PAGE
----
Cafe Hayek: Public Choice Theorizing is Never Optional

            by DON BOUDREAUX             Pete Boettke’s recent post on the importance of public choice prompts this modest thought – one that I am vain enough to fancy supports Pete’s point.  My thought is this: for a social scientist to assume away public-choice problems is not akin to a physicist studying the law of gravity assuming away, say, air friction.  It is, rather, more like a physician assuming away human mortality (or, indeed, like a physicist assuming away the law of gravity itself!).             Choosing assumptions for scientific theories is always a matter of judgment.  Reasonable people can and do disagree over just what set …

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FEE: A Place of Learning for Reformers

            by WAYNE LEIGHTON             Imagine you’re the president, your state’s governor, chair of the most powerful committee in Congress—or best friend and trusted advisor to one of these leaders.             What would you reform? Would it be Social Security, healthcare, the legal system, or something else?             Now here’s a harder question: Exactly how would you do it?             Thinking about how to make the world a better place—then doing something about it—is the role of the entrepreneur. A special type of entrepreneur deals in reform that expands liberty and economic opportunity. Like the entrepreneur in the market, this type of entrepreneur constantly looks …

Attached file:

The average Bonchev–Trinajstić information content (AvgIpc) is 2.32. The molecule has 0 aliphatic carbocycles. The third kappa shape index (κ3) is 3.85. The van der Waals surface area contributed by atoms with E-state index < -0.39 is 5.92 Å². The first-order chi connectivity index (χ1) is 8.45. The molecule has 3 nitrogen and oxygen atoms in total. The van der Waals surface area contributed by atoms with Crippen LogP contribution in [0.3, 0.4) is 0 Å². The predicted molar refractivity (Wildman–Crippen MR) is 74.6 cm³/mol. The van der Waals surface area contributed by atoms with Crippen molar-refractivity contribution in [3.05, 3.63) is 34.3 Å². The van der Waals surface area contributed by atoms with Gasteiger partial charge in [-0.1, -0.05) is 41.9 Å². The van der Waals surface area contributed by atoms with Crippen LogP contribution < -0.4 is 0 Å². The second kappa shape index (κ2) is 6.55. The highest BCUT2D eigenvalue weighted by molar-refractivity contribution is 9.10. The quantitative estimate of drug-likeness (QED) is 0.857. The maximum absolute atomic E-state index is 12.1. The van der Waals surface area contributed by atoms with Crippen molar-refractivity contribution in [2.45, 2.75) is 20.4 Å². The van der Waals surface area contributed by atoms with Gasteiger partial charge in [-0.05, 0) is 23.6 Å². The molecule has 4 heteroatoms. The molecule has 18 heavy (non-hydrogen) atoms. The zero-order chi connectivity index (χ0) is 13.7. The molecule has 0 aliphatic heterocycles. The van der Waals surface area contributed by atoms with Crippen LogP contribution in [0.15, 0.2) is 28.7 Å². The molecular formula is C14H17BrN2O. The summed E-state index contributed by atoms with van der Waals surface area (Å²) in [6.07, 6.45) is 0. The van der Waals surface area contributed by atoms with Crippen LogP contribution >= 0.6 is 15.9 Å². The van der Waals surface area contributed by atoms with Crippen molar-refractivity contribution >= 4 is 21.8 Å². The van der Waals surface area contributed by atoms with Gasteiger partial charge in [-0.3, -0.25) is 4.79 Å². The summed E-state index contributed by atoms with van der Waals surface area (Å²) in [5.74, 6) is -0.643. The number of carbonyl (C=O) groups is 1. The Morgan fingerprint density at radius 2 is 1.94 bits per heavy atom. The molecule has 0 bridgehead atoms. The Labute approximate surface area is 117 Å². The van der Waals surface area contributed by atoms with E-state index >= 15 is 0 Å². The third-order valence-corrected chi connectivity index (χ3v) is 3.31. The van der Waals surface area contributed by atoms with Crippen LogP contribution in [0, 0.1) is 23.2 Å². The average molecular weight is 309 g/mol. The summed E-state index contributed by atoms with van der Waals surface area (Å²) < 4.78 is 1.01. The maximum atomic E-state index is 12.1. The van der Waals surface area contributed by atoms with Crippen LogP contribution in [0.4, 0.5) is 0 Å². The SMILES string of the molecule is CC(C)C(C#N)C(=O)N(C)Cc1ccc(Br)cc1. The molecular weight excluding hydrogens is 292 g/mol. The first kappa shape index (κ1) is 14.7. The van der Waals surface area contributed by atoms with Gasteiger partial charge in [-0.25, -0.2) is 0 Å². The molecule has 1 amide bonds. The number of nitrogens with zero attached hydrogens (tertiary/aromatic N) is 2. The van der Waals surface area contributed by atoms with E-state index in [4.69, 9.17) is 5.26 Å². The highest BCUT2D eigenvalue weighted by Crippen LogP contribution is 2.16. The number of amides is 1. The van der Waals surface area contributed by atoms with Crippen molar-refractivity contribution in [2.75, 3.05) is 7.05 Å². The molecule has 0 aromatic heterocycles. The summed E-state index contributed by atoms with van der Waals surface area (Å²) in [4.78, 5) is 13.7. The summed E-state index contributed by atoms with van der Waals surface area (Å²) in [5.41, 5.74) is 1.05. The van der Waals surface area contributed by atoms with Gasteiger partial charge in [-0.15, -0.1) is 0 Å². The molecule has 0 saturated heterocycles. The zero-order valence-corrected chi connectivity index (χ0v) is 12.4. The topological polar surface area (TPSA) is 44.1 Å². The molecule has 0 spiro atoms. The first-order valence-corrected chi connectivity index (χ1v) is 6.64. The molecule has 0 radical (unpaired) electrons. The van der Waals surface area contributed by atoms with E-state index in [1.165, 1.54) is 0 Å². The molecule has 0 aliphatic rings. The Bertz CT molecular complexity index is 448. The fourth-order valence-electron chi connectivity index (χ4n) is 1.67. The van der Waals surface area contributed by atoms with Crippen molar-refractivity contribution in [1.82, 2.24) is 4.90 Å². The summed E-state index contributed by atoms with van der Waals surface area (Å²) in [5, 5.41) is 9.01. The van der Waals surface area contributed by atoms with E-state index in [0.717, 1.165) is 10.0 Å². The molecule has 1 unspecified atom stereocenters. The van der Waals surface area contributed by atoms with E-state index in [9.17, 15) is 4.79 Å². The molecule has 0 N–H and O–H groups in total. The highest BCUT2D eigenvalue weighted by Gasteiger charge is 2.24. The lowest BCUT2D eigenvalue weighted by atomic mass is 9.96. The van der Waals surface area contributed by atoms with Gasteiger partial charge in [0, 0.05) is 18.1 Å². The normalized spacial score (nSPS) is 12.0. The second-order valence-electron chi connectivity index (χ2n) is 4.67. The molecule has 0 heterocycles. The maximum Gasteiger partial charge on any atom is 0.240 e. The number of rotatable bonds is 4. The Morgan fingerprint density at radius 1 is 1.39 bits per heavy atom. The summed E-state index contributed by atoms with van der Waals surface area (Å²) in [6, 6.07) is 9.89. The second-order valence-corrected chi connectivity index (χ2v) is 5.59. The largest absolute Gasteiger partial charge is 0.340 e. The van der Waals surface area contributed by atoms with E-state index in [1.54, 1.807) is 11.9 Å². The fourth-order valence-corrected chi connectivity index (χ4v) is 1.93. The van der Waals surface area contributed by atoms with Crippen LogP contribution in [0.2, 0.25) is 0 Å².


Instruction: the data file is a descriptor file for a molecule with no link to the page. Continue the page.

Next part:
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An Excerpt from Murray Rothbard’s review of Orwell’s 1984

            “One significant method that the Party uses to remain in power is to contrive to keep its country always at war with some other country. The other countries are also run by similar parties, though each have different names. By the process of doublethink every loyal Party member believes that his part will ultimately conquer the world, yet also recognizes that all the countries tacitly engage in a war that never becomes too “hot.” Thus, each Party has an excuse to starve and terrorize its subjects in the name of military necessity, while its ruler remains secure from …

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FEE: Sticky Thoughts

            by JEFFREY TUCKER             My car had languished at the airport parking lot for a full week. The blazing sun did its work on my rearview mirror, weakening the adhesive on the window. As I got into the driver�s seat, the mirror was hanging as if from the gallows. Now I had to drive without being able to see behind me�and on some tricky highways no less. There was no obvious fix, so off I drove with a number of blind spots.             I stopped at the nearest gas station with full knowledge of what I …

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